Profits Allocation Memo





Re: Profits Allocation

The partners’ contribution may sometimes go beyond assets and liabilities, as explained by Heintz and Parry (2016). Heintz and Parry (2016) note that the intangible contributions may be as valuable to a partnership as fixed assets and cash. When allocating business profits in partnerships, two main methods can be used, especially where intangible assets are involved; the goodwill method and the bonus method. Heintz and Parry (2016) explain that these methods are equally valuable in achieving equal account balances. Before the utilization of these methods, however, Heintz and Parry (2016) suggest that the partners should achieve an understanding at the beginning of the business regarding operations and which method best suits them. 

The bonus method, as described by Hoyle, Schaefer, and Doupnik (2017), is best suited with assets that are materially transferable to a company such as inventory, cash, patents, among others. These contributions define the over-all partnership capital as Hoyle, Schaefer, and Doupnik (2017) explain. However, the precise capital balances are regarded as a self-regulating progression constructed in the partners’ agreement. Therefore, all the partners will receive equal capital balances through what each partner’s involvement has resulted in accumulating. Each partner, therefore, receives a bonus for their contribution.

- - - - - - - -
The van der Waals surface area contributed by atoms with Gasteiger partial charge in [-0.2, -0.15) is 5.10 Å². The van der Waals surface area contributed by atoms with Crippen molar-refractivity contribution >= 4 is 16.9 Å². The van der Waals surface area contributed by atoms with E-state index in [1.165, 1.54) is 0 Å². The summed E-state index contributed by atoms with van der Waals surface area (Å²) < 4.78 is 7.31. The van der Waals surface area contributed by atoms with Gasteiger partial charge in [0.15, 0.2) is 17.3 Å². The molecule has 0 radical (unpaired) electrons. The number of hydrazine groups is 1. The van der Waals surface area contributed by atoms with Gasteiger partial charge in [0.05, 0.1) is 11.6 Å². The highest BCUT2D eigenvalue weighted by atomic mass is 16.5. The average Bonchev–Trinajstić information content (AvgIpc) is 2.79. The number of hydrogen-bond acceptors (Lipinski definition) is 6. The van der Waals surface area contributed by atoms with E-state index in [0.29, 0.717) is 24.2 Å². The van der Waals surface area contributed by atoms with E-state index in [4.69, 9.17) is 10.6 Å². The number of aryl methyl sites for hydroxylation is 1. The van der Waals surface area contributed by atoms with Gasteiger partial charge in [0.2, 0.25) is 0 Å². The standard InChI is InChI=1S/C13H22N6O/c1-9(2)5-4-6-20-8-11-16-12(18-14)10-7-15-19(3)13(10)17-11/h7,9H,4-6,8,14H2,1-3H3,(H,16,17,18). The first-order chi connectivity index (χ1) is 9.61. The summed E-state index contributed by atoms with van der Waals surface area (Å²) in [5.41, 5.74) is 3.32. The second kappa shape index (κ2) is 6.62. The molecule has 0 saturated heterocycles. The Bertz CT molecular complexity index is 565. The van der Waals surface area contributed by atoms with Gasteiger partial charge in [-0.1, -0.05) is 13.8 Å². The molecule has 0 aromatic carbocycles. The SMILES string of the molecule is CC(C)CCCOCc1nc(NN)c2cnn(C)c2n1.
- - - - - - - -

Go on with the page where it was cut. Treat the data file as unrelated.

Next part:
The goodwill method is centered on the hypothesis that worth can be considered arithmetically and verified for any immaterial input made by the other half (Hoyle, Schaefer, and Doupnik, 2017). In this case, all the partners will get a certain percentage that will reflect the apparent value that mirrors the figure for the intangible contribution. Both methods accomplish the resolutions of the partnership arrangement of recording equivalent capital balances regardless of variance in cash contribution. However, Hoyle, Schaefer, and Doupnik (2017) explain that the bonus method allocates the profits based on the percentage selected by the partners’ while the goodwill technique allocates profits centered on the inherent value of the partner’s intangible contributions. 

I will be glad to discuss these recommendations further with you and follow through on any decisions you would like to make.

Best Regards,

Name and Rank



Heintz, J., & Parry, R. (2016). College Accounting (22nd Edition). Cengage Learning. ISBN-13: 978-1305666160

Hoyle, J., Schaefer, T., & Doupnik, T. (2017). Advanced Accounting (Thirteenth Edition). McGrawHill Education. ISBN 978-1-259-44495-1

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